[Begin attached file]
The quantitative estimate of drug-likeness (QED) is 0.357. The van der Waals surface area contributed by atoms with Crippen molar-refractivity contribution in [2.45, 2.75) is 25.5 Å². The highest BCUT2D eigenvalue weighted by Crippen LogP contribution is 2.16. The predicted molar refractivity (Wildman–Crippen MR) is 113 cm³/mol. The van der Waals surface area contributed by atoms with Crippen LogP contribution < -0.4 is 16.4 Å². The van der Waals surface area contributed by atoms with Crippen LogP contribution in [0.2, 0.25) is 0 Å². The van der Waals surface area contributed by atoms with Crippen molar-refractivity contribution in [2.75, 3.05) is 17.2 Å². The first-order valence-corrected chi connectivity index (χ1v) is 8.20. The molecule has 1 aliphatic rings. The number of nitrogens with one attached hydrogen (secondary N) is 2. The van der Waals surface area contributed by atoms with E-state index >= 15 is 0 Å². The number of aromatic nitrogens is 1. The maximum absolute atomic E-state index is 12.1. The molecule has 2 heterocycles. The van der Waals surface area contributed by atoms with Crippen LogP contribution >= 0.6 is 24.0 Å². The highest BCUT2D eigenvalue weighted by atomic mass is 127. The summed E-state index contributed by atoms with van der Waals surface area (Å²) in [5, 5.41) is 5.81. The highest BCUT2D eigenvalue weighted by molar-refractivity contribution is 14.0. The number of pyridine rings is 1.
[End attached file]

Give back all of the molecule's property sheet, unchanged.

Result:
The quantitative estimate of drug-likeness (QED) is 0.357. The van der Waals surface area contributed by atoms with Crippen molar-refractivity contribution in [2.45, 2.75) is 25.5 Å². The highest BCUT2D eigenvalue weighted by Crippen LogP contribution is 2.16. The predicted molar refractivity (Wildman–Crippen MR) is 113 cm³/mol. The van der Waals surface area contributed by atoms with Crippen LogP contribution < -0.4 is 16.4 Å². The van der Waals surface area contributed by atoms with Crippen LogP contribution in [0.2, 0.25) is 0 Å². The van der Waals surface area contributed by atoms with Crippen molar-refractivity contribution in [2.75, 3.05) is 17.2 Å². The first-order valence-corrected chi connectivity index (χ1v) is 8.20. The molecule has 1 aliphatic rings. The number of nitrogens with one attached hydrogen (secondary N) is 2. The van der Waals surface area contributed by atoms with E-state index >= 15 is 0 Å². The number of aromatic nitrogens is 1. The maximum absolute atomic E-state index is 12.1. The molecule has 2 heterocycles. The van der Waals surface area contributed by atoms with Crippen LogP contribution >= 0.6 is 24.0 Å². The highest BCUT2D eigenvalue weighted by atomic mass is 127. The summed E-state index contributed by atoms with van der Waals surface area (Å²) in [5, 5.41) is 5.81. The highest BCUT2D eigenvalue weighted by molar-refractivity contribution is 14.0. The number of pyridine rings is 1.